Today I want to pick back up on what is becoming a series on Mississippi real estate. As indicated in Mississippi Probate and Real Estate, the issues of real estate and probate law are so intertwined that to be capable in one requires an understanding of the other.
Last week, I looked at the general topic of adverse possession in Mississippi and a Mississippi adverse possession case. This week, I want to look at Mississippi’s tax sale statutes. There seems to be an increased interest in this topic at this time of year, in advance of the tax sales in August. We will begin with a general overview of Mississippi tax liens and tax sales. Tomorrow, we will take a look at a recent Mississippi tax lien case to see how tax sales play out in real life.
A tax sale occurs when there are overdue taxes on real estate. Mississippi tax sales are typically held the last Monday in August and are well-noticed in local newspapers. At the tax sale, the taxes are auctioned by competitive bid using an overbid system. The successful bidder will pay the taxes due for the property. That payment of taxes becomes a lien on the property in favor of the buyer. The buyer is given a tax lien certificate to evidence his claim against the property.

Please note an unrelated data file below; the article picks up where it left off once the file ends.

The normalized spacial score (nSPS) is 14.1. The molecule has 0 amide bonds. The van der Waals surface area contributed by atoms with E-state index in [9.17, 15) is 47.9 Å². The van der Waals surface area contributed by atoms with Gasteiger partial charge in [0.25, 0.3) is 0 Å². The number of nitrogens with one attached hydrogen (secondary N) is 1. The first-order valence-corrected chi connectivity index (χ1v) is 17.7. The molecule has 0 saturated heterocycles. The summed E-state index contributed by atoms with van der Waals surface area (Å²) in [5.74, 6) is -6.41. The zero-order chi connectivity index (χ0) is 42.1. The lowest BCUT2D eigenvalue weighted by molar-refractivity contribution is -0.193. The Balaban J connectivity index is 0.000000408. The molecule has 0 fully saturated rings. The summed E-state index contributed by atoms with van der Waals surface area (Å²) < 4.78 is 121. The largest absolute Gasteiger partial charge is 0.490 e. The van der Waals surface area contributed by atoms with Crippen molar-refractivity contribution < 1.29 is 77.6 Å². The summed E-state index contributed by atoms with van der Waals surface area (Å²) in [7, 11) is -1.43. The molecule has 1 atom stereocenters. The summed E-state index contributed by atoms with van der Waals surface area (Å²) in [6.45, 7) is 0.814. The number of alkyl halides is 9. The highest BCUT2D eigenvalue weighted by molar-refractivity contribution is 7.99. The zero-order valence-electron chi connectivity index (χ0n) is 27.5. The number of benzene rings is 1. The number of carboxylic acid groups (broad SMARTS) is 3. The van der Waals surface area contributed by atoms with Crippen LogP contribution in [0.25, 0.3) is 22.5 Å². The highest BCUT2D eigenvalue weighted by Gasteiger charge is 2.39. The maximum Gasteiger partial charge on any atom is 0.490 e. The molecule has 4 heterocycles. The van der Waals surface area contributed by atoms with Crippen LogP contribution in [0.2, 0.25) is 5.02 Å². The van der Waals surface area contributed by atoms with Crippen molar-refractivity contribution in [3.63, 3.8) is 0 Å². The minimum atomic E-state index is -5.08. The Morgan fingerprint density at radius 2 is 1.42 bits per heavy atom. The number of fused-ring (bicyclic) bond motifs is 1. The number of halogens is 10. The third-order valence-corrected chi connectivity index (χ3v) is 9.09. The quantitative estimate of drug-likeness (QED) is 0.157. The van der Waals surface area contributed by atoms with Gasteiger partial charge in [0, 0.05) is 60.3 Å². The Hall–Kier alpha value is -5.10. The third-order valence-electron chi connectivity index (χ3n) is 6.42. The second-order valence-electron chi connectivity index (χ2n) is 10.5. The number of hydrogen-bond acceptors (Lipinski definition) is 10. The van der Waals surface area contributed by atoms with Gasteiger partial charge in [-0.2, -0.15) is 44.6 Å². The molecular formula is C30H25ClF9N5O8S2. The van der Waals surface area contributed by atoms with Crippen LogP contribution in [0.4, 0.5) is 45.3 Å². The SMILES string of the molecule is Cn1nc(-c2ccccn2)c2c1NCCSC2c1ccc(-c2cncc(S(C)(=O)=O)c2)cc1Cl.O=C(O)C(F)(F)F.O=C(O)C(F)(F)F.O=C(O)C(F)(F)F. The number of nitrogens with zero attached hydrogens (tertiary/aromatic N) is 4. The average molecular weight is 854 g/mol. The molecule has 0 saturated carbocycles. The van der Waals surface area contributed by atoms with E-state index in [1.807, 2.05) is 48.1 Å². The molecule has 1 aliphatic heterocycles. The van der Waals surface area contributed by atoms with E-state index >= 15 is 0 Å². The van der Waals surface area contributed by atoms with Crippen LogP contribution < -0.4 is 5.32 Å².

The original owner has two years to “redeem” the property. Redemption occurs when the original owner pays the amount he owed plus any taxes since paid on the property and interest and fees that are charged by the court. If the original owner is unable to redeem the property, the buyer will be given a sales deed at the end of the two-year period.
Mississippi tax sales are fraught with technical formalities. And since they are generally disfavored by the court, failure to comply with the formalities usually results in invalidation of the tax sale. For example, one requirement is that, at the end of the redemption period, the county Chancery Clerk is required to send notice to the original owner that the final sale of the property will take place. Under this statute, the sheriff must make service of notice, and notice must also be sent by registered or certified mail. Failure to give proper notice could be grounds for invalidating the tax sale.
 Miss. Code Ann. § 27-43-3 (Supp. 2009).